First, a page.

Rachel:

to mind. If you're lucky enough to, and you have we video licenses, you can record audio in there too, and you can actually build full podcast episodes in We Video. So that's a really kind of cool tool to use, but I would probably not recommend unless your schools have licenses or you have a license to it. Because you do want that ability to be able to collaborate and build up these big projects. And the reason I bring that up is because with Global Gig, we created a whole we video training series, and I made the podcast episode for that one. So I'll link that in our show notes too, so that you can go take a look at how to use WeVideo for podcast. Nice.

Katie:

Um, another thing you can do is use just the computer. So when we first started we were recording using Audacity, which is uh, just a software program. We've also used GarageBand, and then I know I'm currently using GarageBand still because it works. And then Rachel actually uses one called Hindenberg where she does the editing as well. Yeah,

Rachel:

I really love Hindenberg. I was put onto this software by Steven. I actually had a meeting with him a few months ago now, and we were talking all about podcasting, particularly to the coaching role that I do because I am in another podcast. I'll, I'll link that in our show notes too. I'm, I'm gonna be brave and just link and share because it's fine if you know where we work, but anyway. I'm digressing a bit. Yeah, so Stephen Hurley suggested Hindenberg and it's awesome. It's, you can record in there, you can piece together all your episodes in there. You can do all of your editing. You can save little clips as like your favorites. So for example, our show intro and outro, I just have that saved as clip and then I just, Pace them in every single episode. It's really, really great. It does cost money, so you're gonna wanna take a look at that. Maybe go to your principal, your admin, and ask for them to pay for it, because it really is a powerful. Piece of software, and I would recommend it for anybody and everybody who wants to, you know, really, really do podcasting seriously.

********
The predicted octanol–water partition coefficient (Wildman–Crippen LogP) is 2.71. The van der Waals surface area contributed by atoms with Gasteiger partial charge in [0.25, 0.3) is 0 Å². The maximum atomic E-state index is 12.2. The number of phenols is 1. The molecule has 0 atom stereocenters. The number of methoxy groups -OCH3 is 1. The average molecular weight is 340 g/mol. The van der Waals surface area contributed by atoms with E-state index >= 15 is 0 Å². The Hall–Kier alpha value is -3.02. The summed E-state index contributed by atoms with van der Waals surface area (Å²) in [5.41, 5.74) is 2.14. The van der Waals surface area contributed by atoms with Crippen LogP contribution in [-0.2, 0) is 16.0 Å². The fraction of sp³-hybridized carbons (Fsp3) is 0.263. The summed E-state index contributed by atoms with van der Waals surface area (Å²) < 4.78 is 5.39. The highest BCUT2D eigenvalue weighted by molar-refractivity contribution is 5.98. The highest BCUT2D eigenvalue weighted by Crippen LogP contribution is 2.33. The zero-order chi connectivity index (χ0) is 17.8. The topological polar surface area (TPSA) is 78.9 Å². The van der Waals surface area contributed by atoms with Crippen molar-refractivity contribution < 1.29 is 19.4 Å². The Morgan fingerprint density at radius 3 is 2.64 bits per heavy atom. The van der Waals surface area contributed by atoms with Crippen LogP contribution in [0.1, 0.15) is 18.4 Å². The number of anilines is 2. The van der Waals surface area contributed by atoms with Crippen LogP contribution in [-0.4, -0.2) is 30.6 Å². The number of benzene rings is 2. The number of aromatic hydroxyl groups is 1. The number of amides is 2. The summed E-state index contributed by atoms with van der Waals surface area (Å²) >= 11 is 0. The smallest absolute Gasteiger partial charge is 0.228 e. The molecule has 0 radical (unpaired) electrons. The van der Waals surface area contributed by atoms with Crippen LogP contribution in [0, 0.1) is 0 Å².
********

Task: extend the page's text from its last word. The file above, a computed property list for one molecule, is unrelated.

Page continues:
Katie:

And so for those who aren't familiar with Steven Hurley, he's, uh, a big part of Voice said Canada, which kind of puts together a lot of different podcasters from around North America. Really awesome format, and they have some really great shows that you should check out. If you haven't yet, we'll put in a link for Voice Said Radio as well. Now, if you're.

Rachel:

Guest route. Then one of the pieces of software that I think is really, really awesome to record in is Zencaster. And so Zencaster had a lot of updates recently, and what it does is it's basically like a Google meet or a Zoom or something like that where you can all meet within. A room that you set up, you can see each other's video, and then it records everybody's audio tracks separately. And I think that's kind of, um, like a big one for me in terms of editing is having everybody's audio tracks separately, because then if you have to cut something out of. Out of one person. You know, you can do that without affecting the other person's audio. Or if you get those instances where people are talking over each other, which Katie and I sometimes do you can cut

Katie:

that out. Or like when my kids are coming up the stairs, like a herd of rhinos and you need to cut that out so because it happens.

Rachel:

What I like about Sand Caster too is that it's, A free version and then it's got a paid version and the free version's pretty good. You can have up to two guests, you can record up to eight hours a month. So you can do quite a bit with the free version and the audio quality is pretty good. We've used it for some of our episodes where we've had guests and we really like

Katie:

it. It's been a learning process for guests because, uh, you know, at first. Did what we do now. So we meet on Google Meet and then you know a person will use the software record, share it with us. Not nearly as convenient as end kester. So that's a great option if everybody is remote and uh, you wanna be able to get that audio easily. Now

Rachel:

I would put out kind of a word of caution here, and I think we will talk about some of those privacy concerns, but. I would as a teacher, create the Zencaster account for myself, and then I would share out the guest link and create all of the episodes in my account, and then have my students just go in. They don't even need to log in. If they have the guest link then and they just put in. Their name, they can put in a nickname maybe, or initials and you don't have to worry about exposing their kind of privacy, right? It's you making that decision as

Katie:

the teacher and, and so it really can be as simple or as complicated or advanced as you want it to be. I think the goal here is just to get kids talking. So if it's something where you start and you are using phones or Chromebooks and they love. Keep going. If they wanna take it that next step to kind of make it a little more professional sounding, kind of take it from there. But just, I would start with baby steps because you don't wanna overwhelm your students right off the bat

Rachel:

unnecessarily. And if you wanna invest in some equipment, we could talk about that. Just really briefly. I would say go and look at u SB Microphone. They're usually pretty cheap. I would recommend going with a dynamic one versus a condenser mic, just because then it tends to not pick up as much of your background noise as a condenser mic would, and so that's gonna help with the sound quality a little bit. And there's some great ones out there that are not that expensive. You can get a pretty good dynamic mic for what you're doing in a classroom for I don't, under a hundred dollars.

Katie: